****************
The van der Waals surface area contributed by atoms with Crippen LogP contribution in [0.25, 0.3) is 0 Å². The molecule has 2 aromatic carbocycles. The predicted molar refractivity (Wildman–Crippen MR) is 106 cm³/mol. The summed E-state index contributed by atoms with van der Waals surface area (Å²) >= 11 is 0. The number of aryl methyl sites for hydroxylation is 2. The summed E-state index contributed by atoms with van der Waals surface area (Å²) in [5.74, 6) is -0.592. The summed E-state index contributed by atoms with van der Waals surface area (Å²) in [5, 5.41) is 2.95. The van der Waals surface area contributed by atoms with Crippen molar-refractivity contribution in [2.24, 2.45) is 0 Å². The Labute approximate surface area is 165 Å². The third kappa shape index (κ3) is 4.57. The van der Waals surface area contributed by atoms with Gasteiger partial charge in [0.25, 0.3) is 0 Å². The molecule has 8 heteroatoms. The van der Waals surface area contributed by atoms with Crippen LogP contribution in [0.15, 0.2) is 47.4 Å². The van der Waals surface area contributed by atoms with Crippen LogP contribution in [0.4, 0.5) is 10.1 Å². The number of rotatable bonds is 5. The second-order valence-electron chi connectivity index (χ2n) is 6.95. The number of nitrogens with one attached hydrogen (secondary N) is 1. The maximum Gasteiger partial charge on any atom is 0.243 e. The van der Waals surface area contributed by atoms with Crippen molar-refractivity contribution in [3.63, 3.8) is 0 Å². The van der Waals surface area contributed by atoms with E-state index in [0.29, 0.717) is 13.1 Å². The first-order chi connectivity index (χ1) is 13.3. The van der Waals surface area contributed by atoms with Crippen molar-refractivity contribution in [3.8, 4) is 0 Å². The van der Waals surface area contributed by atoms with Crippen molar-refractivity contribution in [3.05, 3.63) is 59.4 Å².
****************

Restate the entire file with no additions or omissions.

The van der Waals surface area contributed by atoms with Crippen LogP contribution in [0.25, 0.3) is 0 Å². The molecule has 2 aromatic carbocycles. The predicted molar refractivity (Wildman–Crippen MR) is 106 cm³/mol. The summed E-state index contributed by atoms with van der Waals surface area (Å²) >= 11 is 0. The number of aryl methyl sites for hydroxylation is 2. The summed E-state index contributed by atoms with van der Waals surface area (Å²) in [5.74, 6) is -0.592. The summed E-state index contributed by atoms with van der Waals surface area (Å²) in [5, 5.41) is 2.95. The van der Waals surface area contributed by atoms with Crippen molar-refractivity contribution in [2.24, 2.45) is 0 Å². The Labute approximate surface area is 165 Å². The third kappa shape index (κ3) is 4.57. The van der Waals surface area contributed by atoms with Gasteiger partial charge in [0.25, 0.3) is 0 Å². The molecule has 8 heteroatoms. The van der Waals surface area contributed by atoms with Crippen LogP contribution in [0.15, 0.2) is 47.4 Å². The van der Waals surface area contributed by atoms with Crippen LogP contribution in [0.4, 0.5) is 10.1 Å². The number of rotatable bonds is 5. The second-order valence-electron chi connectivity index (χ2n) is 6.95. The number of nitrogens with one attached hydrogen (secondary N) is 1. The maximum Gasteiger partial charge on any atom is 0.243 e. The van der Waals surface area contributed by atoms with Crippen molar-refractivity contribution in [3.63, 3.8) is 0 Å². The van der Waals surface area contributed by atoms with E-state index in [0.29, 0.717) is 13.1 Å². The first-order chi connectivity index (χ1) is 13.3. The van der Waals surface area contributed by atoms with Crippen molar-refractivity contribution in [3.8, 4) is 0 Å². The van der Waals surface area contributed by atoms with Crippen molar-refractivity contribution in [3.05, 3.63) is 59.4 Å².